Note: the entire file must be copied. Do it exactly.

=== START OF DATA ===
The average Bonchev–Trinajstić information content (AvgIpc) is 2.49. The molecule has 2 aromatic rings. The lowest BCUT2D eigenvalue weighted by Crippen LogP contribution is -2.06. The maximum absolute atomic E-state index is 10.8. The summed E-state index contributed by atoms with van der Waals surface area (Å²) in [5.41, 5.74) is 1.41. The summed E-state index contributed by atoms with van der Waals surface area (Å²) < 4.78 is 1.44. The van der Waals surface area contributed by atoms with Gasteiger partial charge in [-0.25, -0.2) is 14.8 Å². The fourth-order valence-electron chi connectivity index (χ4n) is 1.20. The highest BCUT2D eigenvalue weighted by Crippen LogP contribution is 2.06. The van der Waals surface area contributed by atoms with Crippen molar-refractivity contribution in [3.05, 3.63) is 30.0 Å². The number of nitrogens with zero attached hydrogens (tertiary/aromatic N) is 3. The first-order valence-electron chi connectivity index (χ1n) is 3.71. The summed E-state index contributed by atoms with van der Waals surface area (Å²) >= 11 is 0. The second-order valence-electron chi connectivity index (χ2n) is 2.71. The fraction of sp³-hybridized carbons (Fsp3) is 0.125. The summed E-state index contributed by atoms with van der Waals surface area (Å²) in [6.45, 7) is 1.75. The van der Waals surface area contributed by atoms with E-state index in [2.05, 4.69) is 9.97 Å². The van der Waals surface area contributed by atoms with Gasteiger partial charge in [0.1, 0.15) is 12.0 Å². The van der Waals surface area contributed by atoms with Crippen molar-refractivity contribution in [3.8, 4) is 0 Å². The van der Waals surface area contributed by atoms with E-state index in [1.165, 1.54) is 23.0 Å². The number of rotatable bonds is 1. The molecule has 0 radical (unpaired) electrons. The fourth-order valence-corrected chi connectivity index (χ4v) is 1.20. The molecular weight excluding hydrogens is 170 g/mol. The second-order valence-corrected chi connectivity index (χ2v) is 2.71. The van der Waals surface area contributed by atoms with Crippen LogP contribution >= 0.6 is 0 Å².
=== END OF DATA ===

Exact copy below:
The average Bonchev–Trinajstić information content (AvgIpc) is 2.49. The molecule has 2 aromatic rings. The lowest BCUT2D eigenvalue weighted by Crippen LogP contribution is -2.06. The maximum absolute atomic E-state index is 10.8. The summed E-state index contributed by atoms with van der Waals surface area (Å²) in [5.41, 5.74) is 1.41. The summed E-state index contributed by atoms with van der Waals surface area (Å²) < 4.78 is 1.44. The van der Waals surface area contributed by atoms with Gasteiger partial charge in [-0.25, -0.2) is 14.8 Å². The fourth-order valence-electron chi connectivity index (χ4n) is 1.20. The highest BCUT2D eigenvalue weighted by Crippen LogP contribution is 2.06. The van der Waals surface area contributed by atoms with Crippen molar-refractivity contribution in [3.05, 3.63) is 30.0 Å². The number of nitrogens with zero attached hydrogens (tertiary/aromatic N) is 3. The first-order valence-electron chi connectivity index (χ1n) is 3.71. The summed E-state index contributed by atoms with van der Waals surface area (Å²) >= 11 is 0. The second-order valence-electron chi connectivity index (χ2n) is 2.71. The fraction of sp³-hybridized carbons (Fsp3) is 0.125. The summed E-state index contributed by atoms with van der Waals surface area (Å²) in [6.45, 7) is 1.75. The van der Waals surface area contributed by atoms with E-state index in [2.05, 4.69) is 9.97 Å². The van der Waals surface area contributed by atoms with Gasteiger partial charge in [0.1, 0.15) is 12.0 Å². The van der Waals surface area contributed by atoms with Crippen molar-refractivity contribution in [3.8, 4) is 0 Å². The van der Waals surface area contributed by atoms with E-state index in [1.165, 1.54) is 23.0 Å². The number of rotatable bonds is 1. The molecule has 0 radical (unpaired) electrons. The fourth-order valence-corrected chi connectivity index (χ4v) is 1.20. The molecular weight excluding hydrogens is 170 g/mol. The second-order valence-corrected chi connectivity index (χ2v) is 2.71. The van der Waals surface area contributed by atoms with Crippen LogP contribution >= 0.6 is 0 Å².